Pop punk went through a transformation in the early 2010s. The formerly punk-turned-emo-turned-scene aesthetic of the genre landed on a combination of punk ethics, hardcore clothing, and of course, distorted guitar-driven music, featuring yelled vocals (often about a girl). While the notoriety of this brand of pop punk has simmered down in recent years, one relic from this bygone era will always be remembered: a black t-shirt bearing an AK-47 assault rifle, with the words “Defend Pop Punk.”
“Defend Pop Punk” was a rallying cry to those in the scene, and a joke to everyone else⸺including the band who popularized it.
We spoke with Justin Collier, guitarist of Man Overboard, the band who produced the shirt, and their former manager Jesse Cannon for their insight into the experience of accidentally launching a movement.
“It was supposed to be a fucking joke,” Cannon said. “The band was in on it.”
“Wayne [Wildrick] had strong punk ethics,” Cannon continued, in reference to the band’s lead guitarist, “which made him not want to sell the shirt once it got popular. If anything, we wanted to ‘defend’ pop punk from its own reputation. The punk scene was about politics, not deep-v wearing fuckboys who only care about fashion. This was about putting the spirit of punk in pop punk.”
“It was only our second design for the band,” Collier said. “Wayne came up with the idea to use this design from a New York hardcore band but change it to defend ‘Pop Punk.’ It was a joke idea that we made because we had no graphic design skill,” Collier laughed.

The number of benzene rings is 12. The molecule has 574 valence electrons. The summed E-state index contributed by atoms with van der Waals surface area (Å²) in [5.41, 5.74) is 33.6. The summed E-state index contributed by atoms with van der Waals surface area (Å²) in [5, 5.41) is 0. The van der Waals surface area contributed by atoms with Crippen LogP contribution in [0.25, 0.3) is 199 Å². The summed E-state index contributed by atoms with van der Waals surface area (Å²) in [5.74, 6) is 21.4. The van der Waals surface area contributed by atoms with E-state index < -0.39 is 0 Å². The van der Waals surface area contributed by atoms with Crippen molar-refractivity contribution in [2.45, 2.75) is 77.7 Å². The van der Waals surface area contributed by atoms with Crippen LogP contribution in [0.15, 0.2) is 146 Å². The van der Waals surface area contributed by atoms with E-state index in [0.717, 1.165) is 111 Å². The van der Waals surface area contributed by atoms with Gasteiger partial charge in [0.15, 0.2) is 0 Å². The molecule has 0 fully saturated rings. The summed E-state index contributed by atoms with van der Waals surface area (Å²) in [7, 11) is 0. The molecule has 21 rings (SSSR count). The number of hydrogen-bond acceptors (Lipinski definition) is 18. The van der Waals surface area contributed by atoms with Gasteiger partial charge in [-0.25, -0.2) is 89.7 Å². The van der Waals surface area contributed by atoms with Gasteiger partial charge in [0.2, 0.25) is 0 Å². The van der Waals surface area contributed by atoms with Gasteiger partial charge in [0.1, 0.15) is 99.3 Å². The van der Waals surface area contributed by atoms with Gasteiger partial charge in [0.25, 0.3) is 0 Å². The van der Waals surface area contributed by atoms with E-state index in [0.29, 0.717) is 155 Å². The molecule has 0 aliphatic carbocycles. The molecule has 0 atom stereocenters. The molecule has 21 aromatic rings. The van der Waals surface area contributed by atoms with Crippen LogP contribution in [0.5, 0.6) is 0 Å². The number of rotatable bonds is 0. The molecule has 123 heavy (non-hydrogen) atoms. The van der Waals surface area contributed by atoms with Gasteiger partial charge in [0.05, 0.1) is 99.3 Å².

At the time of the shirt’s release, Man Overboard was playing local gigs and losing money on regional tours. The results were immediate and dramatic, especially for a band of their limited size.
“We ordered them at fifty shirts per clip. At first. Then they exploded in demand,” Collier explained. “More people knew the shirt than the band.” Cannon added, “At all times, there was someone working on Man Overboard merch and marketing.”
While the aesthetic of the shirt itself deserves some credit for its success, it was the mentality and emotional resonance caused by the message on the shirt, despite its humorous intent, that helped it spread so quickly.
“There was a movement around these new pop punk bands,” Collier noted, listing off bands like Man Overboard, The Wonder Years, and Transit, among others. “Man Overboard just stoked the flames.”
“Merch is a reflection of a person’s individuality. Generations of pop punk fans aged up and, guess what, it’s not cool to mock pop punk anymore,” Cannon explained. “Kids used to be embarrassed to like pop punk. But now it’s like, ‘Yeah I miss my girlfriend. Fuck you.’”
This uniquely punk rock outsider mentality falls in line with similar trends in music culture that suggest fans are more likely to support entertainers who they feel personally connected with. In an effort to bolster this sense of connection, Jesse Cannon led the formation of a message board for fans of the band, genre, and mentality to connect. This message board would eventually become the Defend Pop Punk Facebook group that today remains active with over 31 thousand members. Among a thriving social community, undiscovered bands have often posted their music over the years, including the once-unknown Neck Deep.
“The movement was bigger than just pop punk,” Collier said. “The group led to kids discovering new music, bands, and tours through the group. Without the shirt, there’s no group.”
“Without the shirt, there’s no movement,” agreed Cannon.